For Cross Church, Sunday, November 6 was important for two reasons.
First, it kicked off the week of prayer for missions. During the week, we prayed daily with our church family from North Richland Hills Baptist Church for missions partners around the world.
Second, at Cross Church and at churches around the US, it was national orphan day.
At first glance, these two issues are seemingly unrelated. However, at closer inspection, we can see that the two are crucial issues for the church to address.
They are both important because God has given his people a mandate regarding missions and orphan care.
In Matthew 28:19-20, Jesus commands his disciples to “Go therefore and make disciples of all nations, baptizing them in the name of the Father and of the Son and of the Holy Spirit, teaching them to observe all that I have commanded you. And behold, I am with you always, to the end of the age.”
It is the responsibility of every believer to take the gospel to the nations. It is not merely the responsibility of the vocational missionary, but of every Christian.
One of the biggest objections to the faith is fate of those people, from all around the world, who have never heard of the gospel. Scripture is clear. Those who die apart from Christ, live eternally separately from him.
Questions then arise: what kind of God is this? How dare he condemn those who never had the chance to believe.
However, I don’t think this problem lays at God’s feet. That there are people in this world that will never hear the gospel and spend eternity in Hell is not an indictment against God, but against God’s people.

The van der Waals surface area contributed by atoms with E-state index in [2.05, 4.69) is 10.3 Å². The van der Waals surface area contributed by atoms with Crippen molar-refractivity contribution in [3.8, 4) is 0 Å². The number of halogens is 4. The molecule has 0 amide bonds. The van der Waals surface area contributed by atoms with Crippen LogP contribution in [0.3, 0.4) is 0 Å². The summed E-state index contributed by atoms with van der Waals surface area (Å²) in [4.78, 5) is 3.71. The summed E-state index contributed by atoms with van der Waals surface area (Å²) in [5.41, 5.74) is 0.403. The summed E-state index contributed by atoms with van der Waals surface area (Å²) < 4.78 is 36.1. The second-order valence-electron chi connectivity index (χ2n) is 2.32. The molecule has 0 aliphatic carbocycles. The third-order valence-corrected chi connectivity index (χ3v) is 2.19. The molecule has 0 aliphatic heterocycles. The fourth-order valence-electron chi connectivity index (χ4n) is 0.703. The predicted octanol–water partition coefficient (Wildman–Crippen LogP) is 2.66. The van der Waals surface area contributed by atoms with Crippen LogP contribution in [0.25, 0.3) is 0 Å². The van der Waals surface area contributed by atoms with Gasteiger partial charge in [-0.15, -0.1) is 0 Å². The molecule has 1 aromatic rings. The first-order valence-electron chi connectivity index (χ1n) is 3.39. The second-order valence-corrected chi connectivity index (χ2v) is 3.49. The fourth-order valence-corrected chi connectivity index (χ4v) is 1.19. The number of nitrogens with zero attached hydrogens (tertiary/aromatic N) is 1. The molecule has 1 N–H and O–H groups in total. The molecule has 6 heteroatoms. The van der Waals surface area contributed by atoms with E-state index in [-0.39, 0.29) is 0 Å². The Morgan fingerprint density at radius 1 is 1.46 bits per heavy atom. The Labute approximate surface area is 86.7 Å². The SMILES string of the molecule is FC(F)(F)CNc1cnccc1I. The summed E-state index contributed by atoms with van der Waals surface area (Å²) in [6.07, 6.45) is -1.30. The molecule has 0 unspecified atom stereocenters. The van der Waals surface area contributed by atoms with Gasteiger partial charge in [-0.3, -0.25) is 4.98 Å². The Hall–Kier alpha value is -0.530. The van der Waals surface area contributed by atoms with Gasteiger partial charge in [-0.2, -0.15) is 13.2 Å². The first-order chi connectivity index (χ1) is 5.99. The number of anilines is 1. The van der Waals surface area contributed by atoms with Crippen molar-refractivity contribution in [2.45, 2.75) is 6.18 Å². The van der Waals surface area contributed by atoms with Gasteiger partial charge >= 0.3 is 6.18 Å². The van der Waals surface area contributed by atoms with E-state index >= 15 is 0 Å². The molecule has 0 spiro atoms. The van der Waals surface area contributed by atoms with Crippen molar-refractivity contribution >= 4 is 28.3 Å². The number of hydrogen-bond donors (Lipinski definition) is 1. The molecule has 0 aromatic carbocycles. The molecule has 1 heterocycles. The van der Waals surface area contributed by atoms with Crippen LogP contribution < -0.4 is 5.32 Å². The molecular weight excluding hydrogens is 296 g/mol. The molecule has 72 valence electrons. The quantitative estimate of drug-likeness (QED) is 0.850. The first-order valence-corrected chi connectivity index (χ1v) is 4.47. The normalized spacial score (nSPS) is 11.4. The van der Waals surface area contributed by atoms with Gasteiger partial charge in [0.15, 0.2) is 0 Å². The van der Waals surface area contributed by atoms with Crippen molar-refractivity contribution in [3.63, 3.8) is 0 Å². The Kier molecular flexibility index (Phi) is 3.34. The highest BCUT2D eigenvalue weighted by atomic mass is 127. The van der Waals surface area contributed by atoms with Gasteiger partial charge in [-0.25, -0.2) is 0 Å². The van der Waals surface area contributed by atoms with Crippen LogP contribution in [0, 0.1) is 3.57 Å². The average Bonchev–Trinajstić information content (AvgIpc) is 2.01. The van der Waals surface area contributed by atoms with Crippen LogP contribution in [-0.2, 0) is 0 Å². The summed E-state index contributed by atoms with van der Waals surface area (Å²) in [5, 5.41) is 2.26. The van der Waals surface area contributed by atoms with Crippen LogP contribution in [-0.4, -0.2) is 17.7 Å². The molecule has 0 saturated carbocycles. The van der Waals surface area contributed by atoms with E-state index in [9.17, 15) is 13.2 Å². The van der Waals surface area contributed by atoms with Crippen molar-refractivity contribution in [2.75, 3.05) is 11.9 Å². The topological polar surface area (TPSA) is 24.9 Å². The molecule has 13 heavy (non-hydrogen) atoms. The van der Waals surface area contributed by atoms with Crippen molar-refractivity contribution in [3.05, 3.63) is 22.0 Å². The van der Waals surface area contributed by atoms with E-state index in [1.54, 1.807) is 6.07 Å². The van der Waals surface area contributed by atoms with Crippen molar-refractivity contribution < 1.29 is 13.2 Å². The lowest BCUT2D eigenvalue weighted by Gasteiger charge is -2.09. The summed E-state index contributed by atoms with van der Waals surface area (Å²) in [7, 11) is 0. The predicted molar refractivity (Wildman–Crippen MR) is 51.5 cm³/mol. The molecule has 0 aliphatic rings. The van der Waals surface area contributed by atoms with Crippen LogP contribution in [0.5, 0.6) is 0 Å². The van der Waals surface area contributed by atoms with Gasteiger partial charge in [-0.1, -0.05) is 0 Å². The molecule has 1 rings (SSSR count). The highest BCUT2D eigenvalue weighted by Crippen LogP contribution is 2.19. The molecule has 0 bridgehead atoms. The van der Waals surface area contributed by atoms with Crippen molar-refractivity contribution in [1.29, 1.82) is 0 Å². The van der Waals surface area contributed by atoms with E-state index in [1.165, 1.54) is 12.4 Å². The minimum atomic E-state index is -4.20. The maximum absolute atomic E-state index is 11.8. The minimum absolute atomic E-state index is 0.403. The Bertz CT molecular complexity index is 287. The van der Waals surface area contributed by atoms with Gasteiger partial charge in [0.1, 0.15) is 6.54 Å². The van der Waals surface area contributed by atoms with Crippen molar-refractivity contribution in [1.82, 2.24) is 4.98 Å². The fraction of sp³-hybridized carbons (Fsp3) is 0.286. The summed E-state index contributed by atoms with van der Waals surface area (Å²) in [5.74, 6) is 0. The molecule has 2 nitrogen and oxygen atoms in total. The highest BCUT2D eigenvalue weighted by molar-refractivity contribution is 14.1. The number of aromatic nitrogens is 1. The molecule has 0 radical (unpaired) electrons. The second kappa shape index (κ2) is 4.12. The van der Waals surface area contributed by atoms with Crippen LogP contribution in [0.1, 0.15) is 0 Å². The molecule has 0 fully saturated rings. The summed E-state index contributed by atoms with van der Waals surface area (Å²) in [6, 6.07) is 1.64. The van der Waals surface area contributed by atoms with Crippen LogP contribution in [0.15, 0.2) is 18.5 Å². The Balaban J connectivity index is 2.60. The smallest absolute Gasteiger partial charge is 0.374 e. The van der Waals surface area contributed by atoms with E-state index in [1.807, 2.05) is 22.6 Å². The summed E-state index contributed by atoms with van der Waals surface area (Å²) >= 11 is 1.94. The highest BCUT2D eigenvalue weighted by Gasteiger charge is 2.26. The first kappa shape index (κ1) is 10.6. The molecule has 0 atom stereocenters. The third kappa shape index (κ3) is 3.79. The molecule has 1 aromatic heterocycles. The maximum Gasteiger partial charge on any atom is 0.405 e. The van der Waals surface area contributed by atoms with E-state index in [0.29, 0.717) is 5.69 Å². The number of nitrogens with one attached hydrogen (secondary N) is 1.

God has given the task to his people. We must take the gospel to the nations.
In James 1:27, God also gives the responsibility of orphan-care to his people, “Religion that is pure and undefiled before God, the Father, is this: to visit orphans and widows in their affliction, and to keep oneself unstained from the world.”
Here are some astounding statistics about orphans in the US (click on the image to enlarge it):
The Hartford Institute for Religious Research pegs the number of Christian (Protestant, Catholic, and Orthodox) churches in the US at approximately 338,000.
Church Relevance puts it at a slightly lower number of 320,000.
As others have famously quipped, if only one to two couples per American church would foster-to-adopt, each orphan in America would have a mom and dad, a family that loves them, and a place to call home.
Again, that there are orphans in this country is not an indictment against God, but against God’s people.
Janet and I adopted our oldest son, Parker. One of the most consistent questions we are asked is about our relationship with Parker’s birthmom.
We love her.
We don’t feel threatened by her.
She can’t and wouldn’t take Parker from us.
She made the most loving decision a person can make. And because of her, we have the privilege of being Parker’s parents.
If you’ve ever had second thoughts on adoption due to your fears of a birthmom, let me encourage you to watch the powerful video below.
This isn’t Parker’s birthmom, but a young woman who made a tremendous sacrifice of God-given love.
It would be too easy to look to others. To look to professional missionaries to take the gospel to other nations. To look to other families to adopt rather than your own.
If you are a follower of Christ, God has given you the responsibility.
Don’t look to the right or to the left.
It is your responsibility. Live up to it.